But we won’t wallow (promise), we will just take a break from it all and be together. But we might have a drink to Brian, and eat some cherries – I just can’t miss those. Oh and I might watch Love Actually again – and cry again - but don’t we all? L
I am I imagining it or are all the old people starting to look the same? Androgynous outfits, black pants, merinos, polar fleece jackets and sensible shoes, often running shoes when they look like they couldn’t run to the lamppost. And those shorn, severe grey haircuts, for both men and women.
Younger people luckily have hair to differentiate one from the other, young women with long hair but often tied up tight in a knot and the men all shaven bald. At least now we know that bald men are not necessarily old men, guess that’s a change. And there is that colourless thing, everyone seems grey in the face, grey in the hair, grey in the clothes and probably grey in the head for all I know. What happened to that poem about wearing purple hats when you get old and behaving outrageously? Has everyone forgotten or did it only apply to Margaret Mahy anyway?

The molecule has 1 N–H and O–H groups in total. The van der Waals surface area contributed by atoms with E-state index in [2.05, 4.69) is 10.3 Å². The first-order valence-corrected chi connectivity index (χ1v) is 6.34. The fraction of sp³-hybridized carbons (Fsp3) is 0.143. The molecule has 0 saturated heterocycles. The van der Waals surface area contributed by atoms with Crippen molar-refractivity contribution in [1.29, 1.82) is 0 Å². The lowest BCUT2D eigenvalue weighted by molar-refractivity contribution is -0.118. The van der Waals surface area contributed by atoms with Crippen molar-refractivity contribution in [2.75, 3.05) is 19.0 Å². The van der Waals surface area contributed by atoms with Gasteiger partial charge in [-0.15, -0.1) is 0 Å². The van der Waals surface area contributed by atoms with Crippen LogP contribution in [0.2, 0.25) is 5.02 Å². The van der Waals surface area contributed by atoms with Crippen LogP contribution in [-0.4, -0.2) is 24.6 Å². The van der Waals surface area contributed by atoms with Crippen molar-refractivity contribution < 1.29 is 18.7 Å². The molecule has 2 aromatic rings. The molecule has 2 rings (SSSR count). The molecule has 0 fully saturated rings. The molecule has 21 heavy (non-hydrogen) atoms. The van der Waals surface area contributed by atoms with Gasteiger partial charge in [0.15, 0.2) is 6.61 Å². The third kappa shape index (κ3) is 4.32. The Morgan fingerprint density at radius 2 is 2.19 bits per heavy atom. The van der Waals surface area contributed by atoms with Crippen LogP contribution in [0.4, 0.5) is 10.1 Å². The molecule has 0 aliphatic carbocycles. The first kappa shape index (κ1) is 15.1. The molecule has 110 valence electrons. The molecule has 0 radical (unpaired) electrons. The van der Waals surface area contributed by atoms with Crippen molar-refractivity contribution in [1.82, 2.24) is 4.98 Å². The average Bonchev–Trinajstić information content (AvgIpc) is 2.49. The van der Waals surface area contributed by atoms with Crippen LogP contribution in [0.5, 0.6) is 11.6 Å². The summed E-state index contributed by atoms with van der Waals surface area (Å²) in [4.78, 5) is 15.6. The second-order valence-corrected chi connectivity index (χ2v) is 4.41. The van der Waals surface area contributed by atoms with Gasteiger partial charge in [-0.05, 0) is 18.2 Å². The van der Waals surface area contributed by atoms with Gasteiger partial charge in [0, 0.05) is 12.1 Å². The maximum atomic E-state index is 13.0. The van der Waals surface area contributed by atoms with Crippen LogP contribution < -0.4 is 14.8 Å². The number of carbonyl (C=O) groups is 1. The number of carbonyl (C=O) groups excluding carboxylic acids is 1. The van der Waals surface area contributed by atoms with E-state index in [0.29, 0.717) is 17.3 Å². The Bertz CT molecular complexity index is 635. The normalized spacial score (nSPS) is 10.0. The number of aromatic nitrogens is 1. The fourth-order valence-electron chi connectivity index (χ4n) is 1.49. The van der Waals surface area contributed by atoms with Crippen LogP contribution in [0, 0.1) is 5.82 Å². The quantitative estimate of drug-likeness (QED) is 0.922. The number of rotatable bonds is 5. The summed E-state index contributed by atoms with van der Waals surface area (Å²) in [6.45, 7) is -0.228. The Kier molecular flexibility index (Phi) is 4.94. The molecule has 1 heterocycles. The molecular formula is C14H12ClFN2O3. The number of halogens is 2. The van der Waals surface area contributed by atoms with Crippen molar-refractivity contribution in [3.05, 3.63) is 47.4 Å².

Do you detect a return of my old cynicism? I think it might be returning with a vengeance.
Perhaps it’s the huge slice of “grief gateaux” that I have been served up. It sure is large and pretty indigestible with its many spongy layers and sticky inside bits. This is a very strange time for me and where to put all this a puzzle I can’t seem to solve.
But we are marching on towards Xmas and in spite of everything, the idea of summer and holidays brings to everyone, even to me, a sense of lightening and a sense of promise. Perhaps when the weather gets warmer, all the old people will grow their hair and shed the sensible shoes and run barefoot in bright tee shirts and flowery skirts. Well, I might – so there.
PS The picture has got nothing to do with it but I thought it was funny.
Well, we are back. Melbourne is a fantastic city, so trendy and interesting but for Wellingtonians especially, there is something familiar and safe about it. I think when we go there, we feel as though we know it. Of course, Laura and I actually do know it since we have both lived there in other iterations of our lives. It was so hot - 34 degrees sometimes and then doing that thing, so familiar to Wellingtonians, when all of a sudden it changes and nec minit, it’s 20 and you are in all the wrong clothes. However we can handle that - we are used to it – well the cold bit anyway.
Melbourne is eating, shopping and gawping and we did them all. We managed to give Zara a jolly good seeing to, and in fact we are now the “Zarinas”. I think we managed to cover everything, stripy skirts, spotty jackets, flowery pants and a whole lot in between. Total fun.
There was a bit of drama trying to get those suitcases shut but made it home to a blustery, grey day and reality arrived like a thunderbolt. Now what am I meant to do?